(b) Is for a national security system;
(c) Is acquired by a contractor incidental to a contract;
(d) Is located in spaces frequented only by service personnel for maintenance, repair or occasional monitoring of equipment; or
(e) Would impose an undue burden on the agency.

Similar to the consequences of failing to read the Scope and Applicability sections, failure to read the Exceptions section may also result in the misapplication of a rule. Some sections titled “Exclusions” or “Limitations” serve the same purpose as the “Exceptions” section.

The Procedures Section Policy sections usually don’t specifically discuss what agencies have to do to comply with the Government’s policy. This type of information is typically contained in a “Procedures” section. For example, FAR subpart 11.5 contains a Procedures section at FAR 11.502 that specifically states what needs to be done to implement the Government’s policy for liquidated damages:
11.502 Procedures.
(a) Include the applicable liquidated damages clause and liquidated damages rates in solicitations when the contract will contain liquidated damages provisions.
(b) Construction contracts with liquidated damages provisions must describe the rate(s) of liquidated damages assessed per day of delay. The rate(s) should include the estimated daily cost of Government inspection and superintendence. The rate(s) should also include an amount for other expected expenses associated with delayed completion such as—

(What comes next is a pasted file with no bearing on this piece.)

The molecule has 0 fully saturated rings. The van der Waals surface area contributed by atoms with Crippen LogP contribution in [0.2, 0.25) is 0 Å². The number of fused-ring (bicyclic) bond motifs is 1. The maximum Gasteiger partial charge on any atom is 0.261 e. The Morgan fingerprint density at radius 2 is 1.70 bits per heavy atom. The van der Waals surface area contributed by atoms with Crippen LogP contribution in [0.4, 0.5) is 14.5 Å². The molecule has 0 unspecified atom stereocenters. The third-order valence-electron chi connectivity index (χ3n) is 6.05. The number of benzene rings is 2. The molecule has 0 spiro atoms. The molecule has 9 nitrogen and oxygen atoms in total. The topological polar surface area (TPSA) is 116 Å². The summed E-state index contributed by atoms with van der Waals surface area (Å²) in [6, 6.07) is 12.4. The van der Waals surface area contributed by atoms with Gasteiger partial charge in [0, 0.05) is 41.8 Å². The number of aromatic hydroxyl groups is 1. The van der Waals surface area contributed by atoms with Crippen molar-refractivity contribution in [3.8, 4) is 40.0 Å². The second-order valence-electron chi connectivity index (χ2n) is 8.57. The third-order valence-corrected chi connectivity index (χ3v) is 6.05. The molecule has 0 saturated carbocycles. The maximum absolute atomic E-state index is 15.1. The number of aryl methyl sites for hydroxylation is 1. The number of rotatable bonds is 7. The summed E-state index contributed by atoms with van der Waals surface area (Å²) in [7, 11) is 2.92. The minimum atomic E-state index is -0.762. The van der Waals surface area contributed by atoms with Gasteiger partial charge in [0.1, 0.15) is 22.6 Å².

(1) Renting substitute property; or
(2) Paying additional allowance for living quarters.

The Procedures section provides the details for how the agency is to proceed under a given set of conditions.

The Solicitation Provisions and Contract Clauses Section

At the end of a particular subpart, there will typically be a “Solicitation Provisions and Contract Clauses”, “Solicitation Provisions”, or “Contract Clauses” section that tells agencies which provisions and clauses to insert in solicitations and contracts to implement the Government’s policies and procedures in their solicitations and contracts. For example, FAR subpart 11.5 contains the following “Contract Clauses” section:
11.503 Contract clauses.
(a) Use the clause at 52.211-11, Liquidated Damages—Supplies, Services, or Research and Development, in fixed-price solicitations and contracts for supplies, services, or research and development when the contracting officer determines that liquidated damages are appropriate (see 11.501(a)).